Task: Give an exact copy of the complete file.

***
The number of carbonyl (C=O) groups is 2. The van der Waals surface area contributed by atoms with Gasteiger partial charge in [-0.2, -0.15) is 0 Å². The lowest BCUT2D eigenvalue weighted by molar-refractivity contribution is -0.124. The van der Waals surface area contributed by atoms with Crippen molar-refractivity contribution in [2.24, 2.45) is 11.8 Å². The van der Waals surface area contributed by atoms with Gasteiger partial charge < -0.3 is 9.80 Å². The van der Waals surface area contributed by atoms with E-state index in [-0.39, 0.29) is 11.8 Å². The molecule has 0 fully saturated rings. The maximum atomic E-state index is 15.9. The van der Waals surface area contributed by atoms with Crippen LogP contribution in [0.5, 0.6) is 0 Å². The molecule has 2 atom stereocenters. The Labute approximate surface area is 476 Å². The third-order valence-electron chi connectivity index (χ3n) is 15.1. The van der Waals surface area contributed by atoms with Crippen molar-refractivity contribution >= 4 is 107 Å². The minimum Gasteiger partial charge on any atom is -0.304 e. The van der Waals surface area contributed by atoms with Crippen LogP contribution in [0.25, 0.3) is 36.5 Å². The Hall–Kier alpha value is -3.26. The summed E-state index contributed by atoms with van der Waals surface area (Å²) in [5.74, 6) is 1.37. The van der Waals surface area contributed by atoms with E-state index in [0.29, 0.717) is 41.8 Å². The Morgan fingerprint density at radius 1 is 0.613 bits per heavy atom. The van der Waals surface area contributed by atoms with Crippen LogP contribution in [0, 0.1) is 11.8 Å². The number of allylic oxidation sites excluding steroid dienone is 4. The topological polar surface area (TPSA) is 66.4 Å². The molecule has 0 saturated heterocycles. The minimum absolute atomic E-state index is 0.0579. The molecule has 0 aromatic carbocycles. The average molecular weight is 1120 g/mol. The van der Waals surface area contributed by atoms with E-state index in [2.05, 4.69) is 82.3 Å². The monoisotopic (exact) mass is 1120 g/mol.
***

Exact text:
The number of carbonyl (C=O) groups is 2. The van der Waals surface area contributed by atoms with Gasteiger partial charge in [-0.2, -0.15) is 0 Å². The lowest BCUT2D eigenvalue weighted by molar-refractivity contribution is -0.124. The van der Waals surface area contributed by atoms with Crippen molar-refractivity contribution in [2.24, 2.45) is 11.8 Å². The van der Waals surface area contributed by atoms with Gasteiger partial charge < -0.3 is 9.80 Å². The van der Waals surface area contributed by atoms with E-state index in [-0.39, 0.29) is 11.8 Å². The molecule has 0 fully saturated rings. The maximum atomic E-state index is 15.9. The van der Waals surface area contributed by atoms with Crippen LogP contribution in [0.5, 0.6) is 0 Å². The molecule has 2 atom stereocenters. The Labute approximate surface area is 476 Å². The third-order valence-electron chi connectivity index (χ3n) is 15.1. The van der Waals surface area contributed by atoms with Crippen molar-refractivity contribution >= 4 is 107 Å². The minimum Gasteiger partial charge on any atom is -0.304 e. The van der Waals surface area contributed by atoms with Crippen LogP contribution in [0.25, 0.3) is 36.5 Å². The Hall–Kier alpha value is -3.26. The summed E-state index contributed by atoms with van der Waals surface area (Å²) in [5.74, 6) is 1.37. The van der Waals surface area contributed by atoms with E-state index in [0.29, 0.717) is 41.8 Å². The Morgan fingerprint density at radius 1 is 0.613 bits per heavy atom. The van der Waals surface area contributed by atoms with Crippen LogP contribution in [0, 0.1) is 11.8 Å². The number of allylic oxidation sites excluding steroid dienone is 4. The topological polar surface area (TPSA) is 66.4 Å². The molecule has 0 saturated heterocycles. The minimum absolute atomic E-state index is 0.0579. The molecule has 0 aromatic carbocycles. The average molecular weight is 1120 g/mol. The van der Waals surface area contributed by atoms with E-state index in [2.05, 4.69) is 82.3 Å². The monoisotopic (exact) mass is 1120 g/mol.